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Product Code: ICA13_801

The Full Spectrum Absorptance of Engineering Grade Metals with Diverse Surface Appearances
Authors:
Heng Zhao, Institute of Laser Engineering, Beijing University of Technology; Beijing Peoples Republic of China
Dongyun Zhang, Institute of Laser Engineering, Beijing University of Technology; Beijing
Rui Wu, Institute of Laser Engineering, Beijing University of Technology; Beijing Peoples Republic of China
Congyang Li, Institute of Laser Engineering, Beijing University of Technology; Beijing Peoples Republic of China
Presented at ICALEO 2013

Acquisition of the as-received industrial material absorptance of light is important for guiding the laser machining processing. However, most of the published absorptance data presently used take only polished pure metals into account rather than the engineering grade alloys which are actually being processed with diverse surface appearances in manufacturing. Moreover, the previous studies usually aimed at measuring a single wavelength laser absorptance, though there are various kinds of lasers in practical application.

In our study, we achieve the full spectrum(200-1050nm) absorptance of various types of engineering grade metals. The samples used include machining stainless steels and titanium alloys by turning and grinding, and vertical milling and plane abrasion steel reference blocks, whose surfaces present distinct microstructures and have different roughness. The measurements were made using an integrating sphere plus spectrometer with halogen and deuterium light source so that they could provide a wide incident spectrum(200-1050nm). Surface 3D microstructure figure and associated 2D roughness curve were obtained using a LSCM(laser scanning confocal microscope).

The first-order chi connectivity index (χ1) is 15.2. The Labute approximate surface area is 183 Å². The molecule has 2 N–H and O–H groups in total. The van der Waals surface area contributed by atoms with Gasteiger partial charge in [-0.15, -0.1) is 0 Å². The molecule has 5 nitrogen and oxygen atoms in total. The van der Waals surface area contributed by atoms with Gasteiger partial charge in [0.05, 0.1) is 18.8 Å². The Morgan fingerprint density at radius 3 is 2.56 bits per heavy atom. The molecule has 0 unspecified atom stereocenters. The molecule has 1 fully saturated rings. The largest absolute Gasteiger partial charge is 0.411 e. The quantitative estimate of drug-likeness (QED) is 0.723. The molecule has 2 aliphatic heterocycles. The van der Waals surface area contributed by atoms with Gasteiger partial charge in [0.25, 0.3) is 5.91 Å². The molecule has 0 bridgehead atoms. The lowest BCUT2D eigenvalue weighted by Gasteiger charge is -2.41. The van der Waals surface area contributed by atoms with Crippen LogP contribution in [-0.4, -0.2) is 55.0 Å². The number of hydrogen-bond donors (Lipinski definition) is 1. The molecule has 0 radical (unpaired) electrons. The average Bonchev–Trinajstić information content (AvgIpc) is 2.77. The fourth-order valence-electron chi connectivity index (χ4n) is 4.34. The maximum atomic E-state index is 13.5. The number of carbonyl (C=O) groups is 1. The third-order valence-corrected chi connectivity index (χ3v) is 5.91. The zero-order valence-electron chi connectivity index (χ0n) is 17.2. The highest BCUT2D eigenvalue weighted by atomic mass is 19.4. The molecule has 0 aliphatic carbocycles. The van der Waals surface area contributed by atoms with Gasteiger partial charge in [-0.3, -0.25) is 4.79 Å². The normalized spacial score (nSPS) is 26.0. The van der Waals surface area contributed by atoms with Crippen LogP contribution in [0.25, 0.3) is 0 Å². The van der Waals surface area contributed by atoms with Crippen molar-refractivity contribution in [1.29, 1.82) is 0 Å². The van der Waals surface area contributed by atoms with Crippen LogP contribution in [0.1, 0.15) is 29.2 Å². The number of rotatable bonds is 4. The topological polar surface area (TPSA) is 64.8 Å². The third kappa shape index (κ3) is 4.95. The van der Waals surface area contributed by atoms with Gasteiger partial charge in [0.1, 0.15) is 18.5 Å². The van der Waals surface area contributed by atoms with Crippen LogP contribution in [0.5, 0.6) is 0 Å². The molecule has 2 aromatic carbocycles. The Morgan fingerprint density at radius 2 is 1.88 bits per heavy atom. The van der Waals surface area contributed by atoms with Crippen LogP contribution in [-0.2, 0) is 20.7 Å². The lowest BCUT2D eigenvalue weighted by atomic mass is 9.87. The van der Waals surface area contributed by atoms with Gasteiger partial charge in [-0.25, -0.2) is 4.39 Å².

Some clear trends were found in our measurement results. For all ferrous alloy samples, respectively, the absorptance increased when the wavelength value decreased. As to the titanium alloy, it appeared a more complicated trend through the results, that was, the absorptance firstly decreased and then began to go up along with the decreasing wavelength.Meanwhile, for reference block samples, an explicit trend correlating absorptance with roughness was discovered that the absorptance of samples which were under the same processing method increased for roughness rising. However, for turning titanium alloys and stainless steels, the trend proved to be opposite. It presented a significant decrease of absorptance for an increasing roughness. Further study indicates that this result was due to the influence of different surface periodic microstructure. In addition, at the similar roughness value, the absorptance of a same material using grinding or plane abrasion was considerably higher than that of using turning or milling. This may help improve the materials' practical machining parameters for laser processing.

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